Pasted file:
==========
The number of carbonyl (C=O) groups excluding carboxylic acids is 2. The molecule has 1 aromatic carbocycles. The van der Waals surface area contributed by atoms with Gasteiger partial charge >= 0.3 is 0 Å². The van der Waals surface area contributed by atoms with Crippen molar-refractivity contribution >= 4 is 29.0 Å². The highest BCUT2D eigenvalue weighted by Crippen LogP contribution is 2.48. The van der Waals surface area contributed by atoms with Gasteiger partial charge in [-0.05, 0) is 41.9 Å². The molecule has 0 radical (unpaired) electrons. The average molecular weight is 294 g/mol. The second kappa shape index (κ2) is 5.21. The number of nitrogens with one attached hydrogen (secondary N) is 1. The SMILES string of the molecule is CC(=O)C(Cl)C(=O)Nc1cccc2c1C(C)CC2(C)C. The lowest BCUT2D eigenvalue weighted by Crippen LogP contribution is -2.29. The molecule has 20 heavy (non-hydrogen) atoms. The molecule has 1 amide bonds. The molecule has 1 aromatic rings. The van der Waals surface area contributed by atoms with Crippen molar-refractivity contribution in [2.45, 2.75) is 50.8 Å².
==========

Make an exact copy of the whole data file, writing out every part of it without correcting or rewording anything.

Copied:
The number of carbonyl (C=O) groups excluding carboxylic acids is 2. The molecule has 1 aromatic carbocycles. The van der Waals surface area contributed by atoms with Gasteiger partial charge >= 0.3 is 0 Å². The van der Waals surface area contributed by atoms with Crippen molar-refractivity contribution >= 4 is 29.0 Å². The highest BCUT2D eigenvalue weighted by Crippen LogP contribution is 2.48. The van der Waals surface area contributed by atoms with Gasteiger partial charge in [-0.05, 0) is 41.9 Å². The molecule has 0 radical (unpaired) electrons. The average molecular weight is 294 g/mol. The second kappa shape index (κ2) is 5.21. The number of nitrogens with one attached hydrogen (secondary N) is 1. The SMILES string of the molecule is CC(=O)C(Cl)C(=O)Nc1cccc2c1C(C)CC2(C)C. The lowest BCUT2D eigenvalue weighted by Crippen LogP contribution is -2.29. The molecule has 20 heavy (non-hydrogen) atoms. The molecule has 1 amide bonds. The molecule has 1 aromatic rings. The van der Waals surface area contributed by atoms with Crippen molar-refractivity contribution in [2.45, 2.75) is 50.8 Å².